MaMu MaMu - 2 years ago 183
SQL Question

Rounding numbers to 2 digits after comma in oracle

I'm looking for any way to be able to round or trunc the numbers to 2 digits after comma. I tried with

. But didn't get what I wanted.

select round(123.5000,2) from dual;
select round(123.5000,2) from dual;

Works fine, but when I have zero as second digit after comma, I get only one 1 digit after comma in output number

select to_char(23.5000, '99.99') from dual;

Works fine, but if the number before comma has 3 digits, I'm getting '###' as output.
Apart from that I'm getting here spaces at the beginning. Is there any clear way to remove these spaces?

I'm looking a way to always get a number with two digits after comma and for all numbers(1,10,100 etc).

Answer Source

You can use the FM number format modifier to suppress the leading spaces, but note that you also then need to use .00 rather than .99, and you may want the last element of the format model before the decimal point to be a zero too if you want numbers less that 1 to be shown as, say, 0.50 instead of .50:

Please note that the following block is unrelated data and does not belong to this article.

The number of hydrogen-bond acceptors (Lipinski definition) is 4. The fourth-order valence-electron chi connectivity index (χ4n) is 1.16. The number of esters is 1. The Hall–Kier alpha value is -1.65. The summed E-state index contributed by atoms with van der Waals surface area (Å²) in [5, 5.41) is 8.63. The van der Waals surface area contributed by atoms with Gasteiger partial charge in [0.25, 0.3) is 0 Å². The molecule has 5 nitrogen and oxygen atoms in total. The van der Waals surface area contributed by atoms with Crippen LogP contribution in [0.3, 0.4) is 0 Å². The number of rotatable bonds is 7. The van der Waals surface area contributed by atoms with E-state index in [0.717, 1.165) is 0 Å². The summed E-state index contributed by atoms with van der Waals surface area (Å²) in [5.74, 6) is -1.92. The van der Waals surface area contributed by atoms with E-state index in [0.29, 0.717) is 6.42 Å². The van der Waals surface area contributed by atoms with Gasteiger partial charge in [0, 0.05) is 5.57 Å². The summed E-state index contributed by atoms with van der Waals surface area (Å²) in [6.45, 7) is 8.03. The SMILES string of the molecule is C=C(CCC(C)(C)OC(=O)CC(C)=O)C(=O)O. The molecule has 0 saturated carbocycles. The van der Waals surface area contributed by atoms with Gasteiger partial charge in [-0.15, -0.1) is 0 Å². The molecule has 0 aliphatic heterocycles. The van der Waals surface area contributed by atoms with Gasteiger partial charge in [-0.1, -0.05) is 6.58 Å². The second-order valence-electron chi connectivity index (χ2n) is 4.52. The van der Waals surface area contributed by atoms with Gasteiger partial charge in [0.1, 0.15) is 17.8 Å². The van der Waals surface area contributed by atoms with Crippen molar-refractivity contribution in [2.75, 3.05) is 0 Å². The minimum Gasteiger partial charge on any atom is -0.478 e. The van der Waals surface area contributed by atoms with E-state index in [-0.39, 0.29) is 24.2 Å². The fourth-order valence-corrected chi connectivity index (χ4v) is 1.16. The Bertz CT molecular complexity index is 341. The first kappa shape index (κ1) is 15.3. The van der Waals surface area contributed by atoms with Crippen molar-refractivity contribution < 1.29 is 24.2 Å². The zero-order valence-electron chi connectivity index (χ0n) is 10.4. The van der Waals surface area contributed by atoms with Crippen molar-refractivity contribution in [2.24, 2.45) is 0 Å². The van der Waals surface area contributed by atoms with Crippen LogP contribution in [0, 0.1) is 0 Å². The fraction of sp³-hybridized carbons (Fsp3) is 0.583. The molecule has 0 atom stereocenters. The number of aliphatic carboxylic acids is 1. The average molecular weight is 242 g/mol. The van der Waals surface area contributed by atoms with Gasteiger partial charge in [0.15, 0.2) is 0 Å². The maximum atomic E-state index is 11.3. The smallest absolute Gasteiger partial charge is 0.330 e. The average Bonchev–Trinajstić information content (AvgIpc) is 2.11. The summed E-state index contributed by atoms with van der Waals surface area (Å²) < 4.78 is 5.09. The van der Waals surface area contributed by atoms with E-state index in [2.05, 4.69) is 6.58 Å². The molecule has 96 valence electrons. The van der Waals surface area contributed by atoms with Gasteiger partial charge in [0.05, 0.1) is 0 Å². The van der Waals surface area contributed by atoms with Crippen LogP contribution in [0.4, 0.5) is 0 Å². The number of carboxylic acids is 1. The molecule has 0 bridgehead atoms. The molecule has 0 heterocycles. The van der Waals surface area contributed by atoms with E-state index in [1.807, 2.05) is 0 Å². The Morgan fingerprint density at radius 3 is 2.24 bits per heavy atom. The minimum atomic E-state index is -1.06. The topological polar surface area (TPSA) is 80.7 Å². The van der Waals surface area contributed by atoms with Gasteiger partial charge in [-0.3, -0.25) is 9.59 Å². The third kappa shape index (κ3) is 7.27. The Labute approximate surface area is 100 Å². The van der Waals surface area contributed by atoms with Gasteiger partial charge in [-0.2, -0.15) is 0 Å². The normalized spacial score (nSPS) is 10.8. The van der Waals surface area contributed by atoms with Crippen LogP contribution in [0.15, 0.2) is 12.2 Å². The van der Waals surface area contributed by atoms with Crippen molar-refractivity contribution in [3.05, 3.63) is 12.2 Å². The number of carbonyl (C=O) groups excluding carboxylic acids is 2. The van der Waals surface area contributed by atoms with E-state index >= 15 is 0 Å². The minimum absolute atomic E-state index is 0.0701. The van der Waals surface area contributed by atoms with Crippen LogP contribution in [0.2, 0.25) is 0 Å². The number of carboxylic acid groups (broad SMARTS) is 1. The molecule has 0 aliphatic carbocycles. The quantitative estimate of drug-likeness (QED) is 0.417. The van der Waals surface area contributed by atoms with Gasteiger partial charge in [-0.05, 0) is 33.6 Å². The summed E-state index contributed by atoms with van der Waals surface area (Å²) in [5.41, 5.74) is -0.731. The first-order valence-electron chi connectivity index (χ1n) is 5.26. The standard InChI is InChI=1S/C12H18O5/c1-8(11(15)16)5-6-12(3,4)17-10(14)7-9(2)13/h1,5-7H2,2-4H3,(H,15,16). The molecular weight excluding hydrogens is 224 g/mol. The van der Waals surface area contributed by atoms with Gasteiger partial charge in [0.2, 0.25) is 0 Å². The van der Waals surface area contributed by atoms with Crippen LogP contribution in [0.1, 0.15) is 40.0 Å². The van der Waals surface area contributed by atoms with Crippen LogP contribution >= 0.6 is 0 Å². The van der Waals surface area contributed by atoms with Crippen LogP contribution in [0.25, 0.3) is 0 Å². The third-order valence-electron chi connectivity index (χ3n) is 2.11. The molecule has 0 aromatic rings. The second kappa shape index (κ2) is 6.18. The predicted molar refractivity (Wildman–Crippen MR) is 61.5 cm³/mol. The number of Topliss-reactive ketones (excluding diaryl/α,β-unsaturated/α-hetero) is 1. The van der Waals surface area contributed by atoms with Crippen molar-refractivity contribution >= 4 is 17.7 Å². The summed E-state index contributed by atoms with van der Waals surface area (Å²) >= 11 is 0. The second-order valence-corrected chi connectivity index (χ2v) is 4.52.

with t (n) as (
  select 123.5678 from dual
  union all select 123.5000 from dual
  union all select 23.5000 from dual
  union all select 0 from dual
  union all select 1 from dual
  union all select 10 from dual
  union all select 100 from dual
select n,
  round(n, 2) as n2,
  to_char(round(n, 2), '99999.99'),
  to_char(round(n, 2), 'FM99999.00') as str2,
  to_char(round(n, 2), 'FM99990.00') as str3
from t;

         N         N2 TO_CHAR(R STR2      STR3    
---------- ---------- --------- --------- ---------
  123.5678     123.57    123.57 123.57    123.57   
     123.5      123.5    123.50 123.50    123.50   
      23.5       23.5     23.50 23.50     23.50    
         0          0       .00 .00       0.00     
         1          1      1.00 1.00      1.00     
        10         10     10.00 10.00     10.00    
       100        100    100.00 100.00    100.00   

You don't strictly need the round() as well since that's the default behaviour, but it doesn't hurt to be explicit (aside from a tiny performance impact form the extra function call, perhaps).

This gives you a string, not a number. A number does not have trailing zeros. It doesn't make sense to describe an actual number in those terms. It only makes sense to have the trailing zeros when you're converting the number to a string for display.

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